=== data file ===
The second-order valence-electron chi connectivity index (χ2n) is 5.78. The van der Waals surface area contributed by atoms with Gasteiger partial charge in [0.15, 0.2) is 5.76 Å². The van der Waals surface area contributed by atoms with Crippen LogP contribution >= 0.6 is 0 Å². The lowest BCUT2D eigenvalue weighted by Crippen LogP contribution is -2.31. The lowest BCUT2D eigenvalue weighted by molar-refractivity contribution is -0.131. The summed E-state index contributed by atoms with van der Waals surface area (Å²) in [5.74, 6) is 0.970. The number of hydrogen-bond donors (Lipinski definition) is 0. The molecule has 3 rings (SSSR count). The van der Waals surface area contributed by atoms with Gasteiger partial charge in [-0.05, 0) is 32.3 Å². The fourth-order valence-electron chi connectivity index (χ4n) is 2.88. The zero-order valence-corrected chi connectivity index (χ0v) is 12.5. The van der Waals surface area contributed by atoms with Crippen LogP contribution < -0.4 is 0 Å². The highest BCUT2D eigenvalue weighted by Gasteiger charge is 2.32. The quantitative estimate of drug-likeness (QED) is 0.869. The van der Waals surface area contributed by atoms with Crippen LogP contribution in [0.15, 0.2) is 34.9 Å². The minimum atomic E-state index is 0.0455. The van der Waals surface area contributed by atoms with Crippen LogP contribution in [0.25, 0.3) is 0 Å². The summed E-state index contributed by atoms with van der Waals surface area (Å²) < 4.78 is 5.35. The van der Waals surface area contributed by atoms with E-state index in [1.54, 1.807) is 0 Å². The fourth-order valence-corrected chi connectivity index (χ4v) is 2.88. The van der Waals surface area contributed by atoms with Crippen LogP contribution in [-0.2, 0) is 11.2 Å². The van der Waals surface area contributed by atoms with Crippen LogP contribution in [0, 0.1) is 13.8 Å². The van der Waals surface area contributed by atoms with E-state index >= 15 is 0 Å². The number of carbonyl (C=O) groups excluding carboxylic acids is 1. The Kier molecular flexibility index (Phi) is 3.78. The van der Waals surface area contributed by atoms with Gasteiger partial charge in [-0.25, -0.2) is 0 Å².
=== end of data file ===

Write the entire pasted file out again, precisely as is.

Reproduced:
The second-order valence-electron chi connectivity index (χ2n) is 5.78. The van der Waals surface area contributed by atoms with Gasteiger partial charge in [0.15, 0.2) is 5.76 Å². The van der Waals surface area contributed by atoms with Crippen LogP contribution >= 0.6 is 0 Å². The lowest BCUT2D eigenvalue weighted by Crippen LogP contribution is -2.31. The lowest BCUT2D eigenvalue weighted by molar-refractivity contribution is -0.131. The summed E-state index contributed by atoms with van der Waals surface area (Å²) in [5.74, 6) is 0.970. The number of hydrogen-bond donors (Lipinski definition) is 0. The molecule has 3 rings (SSSR count). The van der Waals surface area contributed by atoms with Gasteiger partial charge in [-0.05, 0) is 32.3 Å². The fourth-order valence-electron chi connectivity index (χ4n) is 2.88. The zero-order valence-corrected chi connectivity index (χ0v) is 12.5. The van der Waals surface area contributed by atoms with Crippen LogP contribution < -0.4 is 0 Å². The highest BCUT2D eigenvalue weighted by Gasteiger charge is 2.32. The quantitative estimate of drug-likeness (QED) is 0.869. The van der Waals surface area contributed by atoms with Crippen LogP contribution in [0.15, 0.2) is 34.9 Å². The minimum atomic E-state index is 0.0455. The van der Waals surface area contributed by atoms with Crippen LogP contribution in [0.25, 0.3) is 0 Å². The summed E-state index contributed by atoms with van der Waals surface area (Å²) < 4.78 is 5.35. The van der Waals surface area contributed by atoms with E-state index in [1.54, 1.807) is 0 Å². The fourth-order valence-corrected chi connectivity index (χ4v) is 2.88. The van der Waals surface area contributed by atoms with Crippen LogP contribution in [-0.2, 0) is 11.2 Å². The van der Waals surface area contributed by atoms with Crippen LogP contribution in [0, 0.1) is 13.8 Å². The van der Waals surface area contributed by atoms with E-state index >= 15 is 0 Å². The number of carbonyl (C=O) groups excluding carboxylic acids is 1. The Kier molecular flexibility index (Phi) is 3.78. The van der Waals surface area contributed by atoms with Gasteiger partial charge in [-0.25, -0.2) is 0 Å².